December 29, 2020 | By Hopeton O’Connor-Dennie |
Senator Peter Bunting A Deep Thinker?
Despite any other feelings one may have about newly sworn in eight (8) Senator for the People’s National Party (PNP) Peter M. Bunting, it is an undisputed fact that he does his home work, and makes a real difference at times, and could be regarded as a deep thinker. The former Central Manchester MP who was defeated by Jamaica Labour Party’s (JLP’S) new commer Rhoda Moy Crawford in the September 3, 2020 general elections in Jamaica has been also appointed leader of Opposition Business in the Senate. Bunting in 2019 lost his bid narrowly to become President & Opposition Leader for the 82 year old PNP when he challenged Dr. Peter Phillips for the top job. It was a bruising contest that many believe has helped to divide the already ailing party.
Comments attributed to the newly appointed Peter M. Bunting gives us all great hope. It is reported that under a Mark Golding Presidency and Opposition Leadership, as it relates to states of emergencies they will take a new approach and possibly treat with them as the need arises. This appears to be an about turn. Have they seen to light?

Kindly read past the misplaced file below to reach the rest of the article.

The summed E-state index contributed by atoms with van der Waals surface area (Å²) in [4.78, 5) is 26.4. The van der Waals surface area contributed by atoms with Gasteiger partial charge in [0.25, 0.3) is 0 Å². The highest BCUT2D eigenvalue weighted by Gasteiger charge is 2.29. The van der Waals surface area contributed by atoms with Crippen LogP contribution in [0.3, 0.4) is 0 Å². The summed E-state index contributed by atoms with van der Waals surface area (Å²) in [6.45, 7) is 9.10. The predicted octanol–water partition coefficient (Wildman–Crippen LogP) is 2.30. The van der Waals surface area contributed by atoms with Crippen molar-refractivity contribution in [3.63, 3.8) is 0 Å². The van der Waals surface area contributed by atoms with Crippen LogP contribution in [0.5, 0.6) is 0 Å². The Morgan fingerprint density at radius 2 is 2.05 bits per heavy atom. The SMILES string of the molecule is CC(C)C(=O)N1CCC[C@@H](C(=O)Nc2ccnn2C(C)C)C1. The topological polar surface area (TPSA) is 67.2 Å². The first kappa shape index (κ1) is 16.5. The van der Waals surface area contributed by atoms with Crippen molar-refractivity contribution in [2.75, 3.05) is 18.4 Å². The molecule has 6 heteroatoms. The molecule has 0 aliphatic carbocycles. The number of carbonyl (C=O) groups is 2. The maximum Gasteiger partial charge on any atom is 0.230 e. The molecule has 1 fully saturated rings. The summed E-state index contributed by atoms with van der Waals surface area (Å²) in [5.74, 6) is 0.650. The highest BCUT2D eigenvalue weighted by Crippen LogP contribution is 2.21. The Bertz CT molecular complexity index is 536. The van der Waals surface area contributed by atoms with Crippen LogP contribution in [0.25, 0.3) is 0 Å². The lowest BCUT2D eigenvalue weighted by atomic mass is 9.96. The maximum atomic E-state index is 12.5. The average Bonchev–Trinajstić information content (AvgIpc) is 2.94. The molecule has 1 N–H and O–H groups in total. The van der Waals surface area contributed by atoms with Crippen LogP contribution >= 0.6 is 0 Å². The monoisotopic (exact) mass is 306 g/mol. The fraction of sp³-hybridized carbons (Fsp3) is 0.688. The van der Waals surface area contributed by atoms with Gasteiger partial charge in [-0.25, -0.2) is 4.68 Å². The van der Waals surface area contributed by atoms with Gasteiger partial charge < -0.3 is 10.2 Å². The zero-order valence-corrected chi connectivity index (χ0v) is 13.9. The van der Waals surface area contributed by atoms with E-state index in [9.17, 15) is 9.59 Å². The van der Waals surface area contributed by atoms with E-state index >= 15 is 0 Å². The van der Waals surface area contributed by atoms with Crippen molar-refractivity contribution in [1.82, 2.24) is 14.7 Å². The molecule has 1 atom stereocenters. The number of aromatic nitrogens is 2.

State of Emergency
Murder Rate High
In short the leadership of the Opposition will start be viewing states of emergencies (SOEs) not necessarily as an obstacle, but as a real tool to assist with crime fighting and or the control of same. This is my take away from this proposed new approach by the Opposition. It is no secret that the lack of political unity on this critical area of national life has been cause for some concern. The violence producers have been emboldened, it is widely felt. Crime and approach to crime, cannot be seen as a divisive area in a place where there is just too much crime especially murders. The Opposition has accused the Holness administration of using States Of Emergency to trample on the rights of citizens. Hon. Mark Golding has personally attacked the use of SOEs. There has to be a mechanism when other measures fail to restore public order. The Constitution provides for a state emergency. Homicides are just too frequent and common place. A murder rate of forty nine (49) per 100,000 is unacceptable and not sustainable going forward. Jamaica is heading to the brink of social chaos, if not already there, if something is not done urgently to stem this madness. SOEs are not therefore illegal … they have to be effectively managed.